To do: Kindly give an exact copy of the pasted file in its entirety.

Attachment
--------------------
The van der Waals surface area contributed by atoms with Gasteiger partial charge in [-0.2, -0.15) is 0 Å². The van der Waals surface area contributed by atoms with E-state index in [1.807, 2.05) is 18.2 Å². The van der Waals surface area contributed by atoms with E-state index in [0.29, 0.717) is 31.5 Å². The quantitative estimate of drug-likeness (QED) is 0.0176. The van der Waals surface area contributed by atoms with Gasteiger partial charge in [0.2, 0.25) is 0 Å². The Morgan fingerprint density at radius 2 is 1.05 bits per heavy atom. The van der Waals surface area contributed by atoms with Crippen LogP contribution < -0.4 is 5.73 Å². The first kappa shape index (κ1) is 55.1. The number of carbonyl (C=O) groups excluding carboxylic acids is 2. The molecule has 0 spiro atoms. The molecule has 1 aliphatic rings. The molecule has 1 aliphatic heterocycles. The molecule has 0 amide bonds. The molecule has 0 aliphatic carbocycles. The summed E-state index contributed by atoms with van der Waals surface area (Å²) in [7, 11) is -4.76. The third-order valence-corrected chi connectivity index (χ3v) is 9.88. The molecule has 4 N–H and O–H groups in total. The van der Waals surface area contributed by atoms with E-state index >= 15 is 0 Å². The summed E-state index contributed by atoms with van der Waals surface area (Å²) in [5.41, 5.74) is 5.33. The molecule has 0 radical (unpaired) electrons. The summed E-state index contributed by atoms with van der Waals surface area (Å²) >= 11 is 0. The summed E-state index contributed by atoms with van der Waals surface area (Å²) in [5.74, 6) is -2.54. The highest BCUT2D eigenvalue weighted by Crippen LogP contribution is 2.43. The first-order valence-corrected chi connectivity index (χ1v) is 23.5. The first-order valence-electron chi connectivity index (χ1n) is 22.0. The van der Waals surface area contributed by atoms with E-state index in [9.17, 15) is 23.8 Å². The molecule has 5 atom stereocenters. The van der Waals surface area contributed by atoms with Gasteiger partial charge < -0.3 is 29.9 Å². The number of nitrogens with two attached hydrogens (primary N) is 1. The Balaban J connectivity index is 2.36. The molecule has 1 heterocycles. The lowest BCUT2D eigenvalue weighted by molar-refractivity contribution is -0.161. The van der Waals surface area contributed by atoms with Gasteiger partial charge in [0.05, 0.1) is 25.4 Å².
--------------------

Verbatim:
The van der Waals surface area contributed by atoms with Gasteiger partial charge in [-0.2, -0.15) is 0 Å². The van der Waals surface area contributed by atoms with E-state index in [1.807, 2.05) is 18.2 Å². The van der Waals surface area contributed by atoms with E-state index in [0.29, 0.717) is 31.5 Å². The quantitative estimate of drug-likeness (QED) is 0.0176. The van der Waals surface area contributed by atoms with Gasteiger partial charge in [0.2, 0.25) is 0 Å². The Morgan fingerprint density at radius 2 is 1.05 bits per heavy atom. The van der Waals surface area contributed by atoms with Crippen LogP contribution < -0.4 is 5.73 Å². The first kappa shape index (κ1) is 55.1. The number of carbonyl (C=O) groups excluding carboxylic acids is 2. The molecule has 0 spiro atoms. The molecule has 1 aliphatic rings. The molecule has 1 aliphatic heterocycles. The molecule has 0 amide bonds. The molecule has 0 aliphatic carbocycles. The summed E-state index contributed by atoms with van der Waals surface area (Å²) in [7, 11) is -4.76. The third-order valence-corrected chi connectivity index (χ3v) is 9.88. The molecule has 4 N–H and O–H groups in total. The van der Waals surface area contributed by atoms with E-state index >= 15 is 0 Å². The summed E-state index contributed by atoms with van der Waals surface area (Å²) in [5.41, 5.74) is 5.33. The molecule has 0 radical (unpaired) electrons. The summed E-state index contributed by atoms with van der Waals surface area (Å²) >= 11 is 0. The summed E-state index contributed by atoms with van der Waals surface area (Å²) in [5.74, 6) is -2.54. The highest BCUT2D eigenvalue weighted by Crippen LogP contribution is 2.43. The first-order valence-corrected chi connectivity index (χ1v) is 23.5. The first-order valence-electron chi connectivity index (χ1n) is 22.0. The van der Waals surface area contributed by atoms with E-state index in [9.17, 15) is 23.8 Å². The molecule has 5 atom stereocenters. The van der Waals surface area contributed by atoms with Gasteiger partial charge < -0.3 is 29.9 Å². The number of nitrogens with two attached hydrogens (primary N) is 1. The Balaban J connectivity index is 2.36. The molecule has 1 heterocycles. The lowest BCUT2D eigenvalue weighted by molar-refractivity contribution is -0.161. The van der Waals surface area contributed by atoms with Gasteiger partial charge in [0.05, 0.1) is 25.4 Å².